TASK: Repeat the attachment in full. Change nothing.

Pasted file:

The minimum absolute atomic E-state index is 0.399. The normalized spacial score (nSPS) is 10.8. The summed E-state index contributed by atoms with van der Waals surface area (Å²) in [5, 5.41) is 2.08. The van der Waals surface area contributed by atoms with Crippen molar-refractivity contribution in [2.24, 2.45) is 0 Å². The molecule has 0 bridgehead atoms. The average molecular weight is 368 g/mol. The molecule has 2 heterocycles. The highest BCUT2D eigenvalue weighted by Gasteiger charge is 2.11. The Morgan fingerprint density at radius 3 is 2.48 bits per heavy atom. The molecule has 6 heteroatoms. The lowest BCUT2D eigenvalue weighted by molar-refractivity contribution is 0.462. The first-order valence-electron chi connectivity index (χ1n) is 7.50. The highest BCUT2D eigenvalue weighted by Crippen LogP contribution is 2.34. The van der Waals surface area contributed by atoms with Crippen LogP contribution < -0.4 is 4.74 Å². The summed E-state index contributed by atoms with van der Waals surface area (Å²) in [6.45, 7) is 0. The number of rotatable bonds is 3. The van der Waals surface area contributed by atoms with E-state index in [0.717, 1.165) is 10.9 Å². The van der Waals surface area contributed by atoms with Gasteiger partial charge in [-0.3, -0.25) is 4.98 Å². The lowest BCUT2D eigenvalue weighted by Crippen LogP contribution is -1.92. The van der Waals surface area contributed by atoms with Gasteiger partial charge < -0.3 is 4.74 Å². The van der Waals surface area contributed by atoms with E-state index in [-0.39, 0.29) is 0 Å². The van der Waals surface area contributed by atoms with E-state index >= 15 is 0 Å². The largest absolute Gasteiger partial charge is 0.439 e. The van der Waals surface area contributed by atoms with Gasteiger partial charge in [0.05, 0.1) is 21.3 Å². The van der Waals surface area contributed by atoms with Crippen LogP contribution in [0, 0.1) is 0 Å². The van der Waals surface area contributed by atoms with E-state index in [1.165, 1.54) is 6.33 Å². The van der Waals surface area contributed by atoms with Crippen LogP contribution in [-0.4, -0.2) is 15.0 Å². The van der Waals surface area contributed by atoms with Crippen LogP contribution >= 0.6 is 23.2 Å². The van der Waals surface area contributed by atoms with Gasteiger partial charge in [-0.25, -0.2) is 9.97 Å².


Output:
The minimum absolute atomic E-state index is 0.399. The normalized spacial score (nSPS) is 10.8. The summed E-state index contributed by atoms with van der Waals surface area (Å²) in [5, 5.41) is 2.08. The van der Waals surface area contributed by atoms with Crippen molar-refractivity contribution in [2.24, 2.45) is 0 Å². The molecule has 0 bridgehead atoms. The average molecular weight is 368 g/mol. The molecule has 2 heterocycles. The highest BCUT2D eigenvalue weighted by Gasteiger charge is 2.11. The Morgan fingerprint density at radius 3 is 2.48 bits per heavy atom. The molecule has 6 heteroatoms. The lowest BCUT2D eigenvalue weighted by molar-refractivity contribution is 0.462. The first-order valence-electron chi connectivity index (χ1n) is 7.50. The highest BCUT2D eigenvalue weighted by Crippen LogP contribution is 2.34. The van der Waals surface area contributed by atoms with Crippen LogP contribution < -0.4 is 4.74 Å². The summed E-state index contributed by atoms with van der Waals surface area (Å²) in [6.45, 7) is 0. The number of rotatable bonds is 3. The van der Waals surface area contributed by atoms with E-state index in [0.717, 1.165) is 10.9 Å². The van der Waals surface area contributed by atoms with Gasteiger partial charge in [-0.3, -0.25) is 4.98 Å². The lowest BCUT2D eigenvalue weighted by Crippen LogP contribution is -1.92. The van der Waals surface area contributed by atoms with Gasteiger partial charge < -0.3 is 4.74 Å². The van der Waals surface area contributed by atoms with E-state index in [-0.39, 0.29) is 0 Å². The van der Waals surface area contributed by atoms with E-state index >= 15 is 0 Å². The largest absolute Gasteiger partial charge is 0.439 e. The van der Waals surface area contributed by atoms with Gasteiger partial charge in [0.05, 0.1) is 21.3 Å². The van der Waals surface area contributed by atoms with Crippen LogP contribution in [0, 0.1) is 0 Å². The van der Waals surface area contributed by atoms with E-state index in [1.165, 1.54) is 6.33 Å². The van der Waals surface area contributed by atoms with Crippen LogP contribution in [-0.4, -0.2) is 15.0 Å². The van der Waals surface area contributed by atoms with Crippen LogP contribution >= 0.6 is 23.2 Å². The van der Waals surface area contributed by atoms with Gasteiger partial charge in [-0.25, -0.2) is 9.97 Å².